Thinking Critically About “Growth”

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No matter where you live, no matter what part of the country you call home, the leaders of your community are probably talking about growth.  You know, that word that has a million meanings, but is always expressed as if it only has one?

And that’s where I want to begin.  The word growth can mean a myriad of different things to different people, and it comes with an enormous set of variables that need to be included with these meanings that define its reach and impact.  Yet typically when we speak or listen to someone talk about growth in our communities, we think of two things; population and economic expansion.

The problem with this oversimplification is that we are likely to accept growth as a blanket statement of positivity, as if every step forward is a good one, regardless of the direction.  To talk about growth in this manner is like saying you drove 200 miles but neglected to include variables like where, how fast, and for what reason.  Perhaps a more accurate metaphor might be, if my height and weight started to grow, but my vital organs stayed the same size, this would likely lead to severe health issues.  Or, if I were to add to my group of close friends, I could talk about growth as the number of new people in my life… but if those people commonly exhibit unhealthy behaviors, they may be more detrimental than beneficial to me.  Just because there is growth, or more of something, or an increase in one area doesn’t mean that these additions are healthy.

Photo Aug 08, 10 51 26 PM
College Town in Rochester is an attempt at “Manufactured Urbanism” or the attempted injection of urban-style building into an area that might not be ready to receive it

My favorite way to explain unhealthy urban growth through steroids.  Like the effect they have on the body, many “growth” supplements in our cities today contribute to immediate expansion, but have the ability to do tremendous damage to our urban fabric in the long term and on a broad scale.  Massive expenditures in an area that isn’t ready for it can destroy a neighborhood, creating gentrification and displacing people that can no longer afford to live there.  Throwing large amounts of money at an area that has been growing incrementally is what I call “manufactured urbanism,” which can create unsustainable “money islands”  that so often fail because the neighborhood is not ready or willing to accept “high-end” amenities.  Finally, growth in a few neighborhoods paired with the simultaneous decline in others (perhaps even one may cause the other) is extremely dangerous in polarizing communities and creating rifts within our urban cores.  This can lead to social and economic upheaval and extreme resentment.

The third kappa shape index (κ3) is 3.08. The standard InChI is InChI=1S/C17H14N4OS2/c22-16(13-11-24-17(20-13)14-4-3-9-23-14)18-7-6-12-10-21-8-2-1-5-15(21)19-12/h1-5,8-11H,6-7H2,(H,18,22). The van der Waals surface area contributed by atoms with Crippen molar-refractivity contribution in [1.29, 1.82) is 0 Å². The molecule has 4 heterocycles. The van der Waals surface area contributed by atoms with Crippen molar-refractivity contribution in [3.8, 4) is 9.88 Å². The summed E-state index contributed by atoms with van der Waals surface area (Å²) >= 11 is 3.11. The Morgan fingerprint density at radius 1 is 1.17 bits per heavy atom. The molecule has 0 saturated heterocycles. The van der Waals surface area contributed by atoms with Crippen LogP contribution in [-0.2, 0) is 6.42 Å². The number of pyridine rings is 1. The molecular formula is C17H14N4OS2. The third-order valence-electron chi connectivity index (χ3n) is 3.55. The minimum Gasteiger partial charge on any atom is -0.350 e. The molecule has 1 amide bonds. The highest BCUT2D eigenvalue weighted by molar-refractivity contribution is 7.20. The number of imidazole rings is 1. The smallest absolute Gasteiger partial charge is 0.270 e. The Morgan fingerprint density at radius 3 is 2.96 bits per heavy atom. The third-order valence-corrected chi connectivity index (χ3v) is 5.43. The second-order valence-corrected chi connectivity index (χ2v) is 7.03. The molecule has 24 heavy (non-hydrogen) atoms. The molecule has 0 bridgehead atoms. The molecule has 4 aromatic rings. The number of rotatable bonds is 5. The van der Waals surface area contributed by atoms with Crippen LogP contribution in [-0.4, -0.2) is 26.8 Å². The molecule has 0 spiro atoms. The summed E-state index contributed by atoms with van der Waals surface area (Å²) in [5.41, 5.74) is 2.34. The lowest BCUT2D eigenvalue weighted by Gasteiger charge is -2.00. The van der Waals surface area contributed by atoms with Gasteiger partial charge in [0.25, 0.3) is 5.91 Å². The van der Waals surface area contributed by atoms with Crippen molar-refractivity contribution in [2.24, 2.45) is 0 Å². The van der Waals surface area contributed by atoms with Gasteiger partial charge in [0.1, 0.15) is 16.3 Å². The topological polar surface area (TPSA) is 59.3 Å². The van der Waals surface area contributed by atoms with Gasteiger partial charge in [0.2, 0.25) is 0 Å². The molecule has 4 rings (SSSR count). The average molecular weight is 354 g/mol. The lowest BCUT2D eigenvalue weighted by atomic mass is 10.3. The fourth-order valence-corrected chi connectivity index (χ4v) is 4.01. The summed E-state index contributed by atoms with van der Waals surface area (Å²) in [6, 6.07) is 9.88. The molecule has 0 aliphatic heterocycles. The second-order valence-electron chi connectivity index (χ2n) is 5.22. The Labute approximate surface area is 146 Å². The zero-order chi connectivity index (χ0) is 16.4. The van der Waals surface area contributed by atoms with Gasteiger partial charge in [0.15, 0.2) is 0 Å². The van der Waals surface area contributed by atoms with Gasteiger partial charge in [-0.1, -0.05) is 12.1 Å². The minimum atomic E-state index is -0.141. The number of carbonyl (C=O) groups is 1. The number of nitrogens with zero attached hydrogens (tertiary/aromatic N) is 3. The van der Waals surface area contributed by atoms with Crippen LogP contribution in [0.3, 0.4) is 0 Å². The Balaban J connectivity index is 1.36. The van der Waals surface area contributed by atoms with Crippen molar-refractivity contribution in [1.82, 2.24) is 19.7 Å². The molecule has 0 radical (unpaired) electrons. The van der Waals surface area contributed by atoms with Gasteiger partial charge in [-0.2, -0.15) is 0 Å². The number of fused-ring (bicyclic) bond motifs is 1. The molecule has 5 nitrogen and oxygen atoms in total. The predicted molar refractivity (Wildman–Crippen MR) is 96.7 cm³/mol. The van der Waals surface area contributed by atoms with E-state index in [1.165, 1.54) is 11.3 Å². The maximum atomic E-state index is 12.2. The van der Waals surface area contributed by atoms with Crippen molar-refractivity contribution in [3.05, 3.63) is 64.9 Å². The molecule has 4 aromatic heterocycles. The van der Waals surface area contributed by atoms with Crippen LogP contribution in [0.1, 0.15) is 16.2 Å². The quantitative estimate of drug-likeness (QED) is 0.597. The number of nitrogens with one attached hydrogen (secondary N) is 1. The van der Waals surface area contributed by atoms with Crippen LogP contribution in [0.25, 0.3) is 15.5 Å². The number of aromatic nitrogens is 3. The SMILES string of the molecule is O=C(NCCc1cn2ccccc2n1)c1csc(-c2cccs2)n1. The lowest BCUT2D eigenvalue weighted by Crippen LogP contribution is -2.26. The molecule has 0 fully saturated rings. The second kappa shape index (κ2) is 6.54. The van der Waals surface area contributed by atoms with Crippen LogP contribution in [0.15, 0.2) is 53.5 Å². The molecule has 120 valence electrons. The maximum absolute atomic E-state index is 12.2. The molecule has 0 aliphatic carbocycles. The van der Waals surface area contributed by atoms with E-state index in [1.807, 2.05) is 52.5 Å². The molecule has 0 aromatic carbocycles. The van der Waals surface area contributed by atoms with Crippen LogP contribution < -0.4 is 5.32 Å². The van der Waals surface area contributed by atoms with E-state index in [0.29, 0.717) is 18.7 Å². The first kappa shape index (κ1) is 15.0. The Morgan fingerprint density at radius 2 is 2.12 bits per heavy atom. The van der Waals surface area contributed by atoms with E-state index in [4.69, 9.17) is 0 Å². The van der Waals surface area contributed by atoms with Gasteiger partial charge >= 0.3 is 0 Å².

This is not to say that we shouldn’t embrace growth our communities.  We have to move our cities in a positive direction or we stagnate.  Many who hear the views expressed above believe this line of thinking is “obstructionism,” but in reality it is the rejection of the notion that any form of growth is positive.  It is the reality that we must start to think critically about the complex components of healthy growth and what that requires instead of blindly accepting growth as a directionless, one-dimensional buzz word used by those who wish to coerce a population into seeing a movement as positive.

What do we want to grow?  At what speed do we want growth to occur?  Should it be market driven or dictated to us?  Should we simply see growth as economic and population-centered, or can we also see it as expressions of culture, diversity, local pride, overall community health and happiness, environmental, incremental, sustainable… I could go on and on.  The important thing to remember any time we hear the word “growth” is that it must be followed by a specific explanation of all the key variables that clarify this vague description.

Let’s get excited about the intelligent analysis of growth in our communities.  Let’s look at the big picture when we talk about investments in expansion.  Let’s make sure that pockets of our cities aren’t being left behind as we grow in other areas.  Let’s take a broad, long term, holistic and human view of what growth really means to our urban centers today.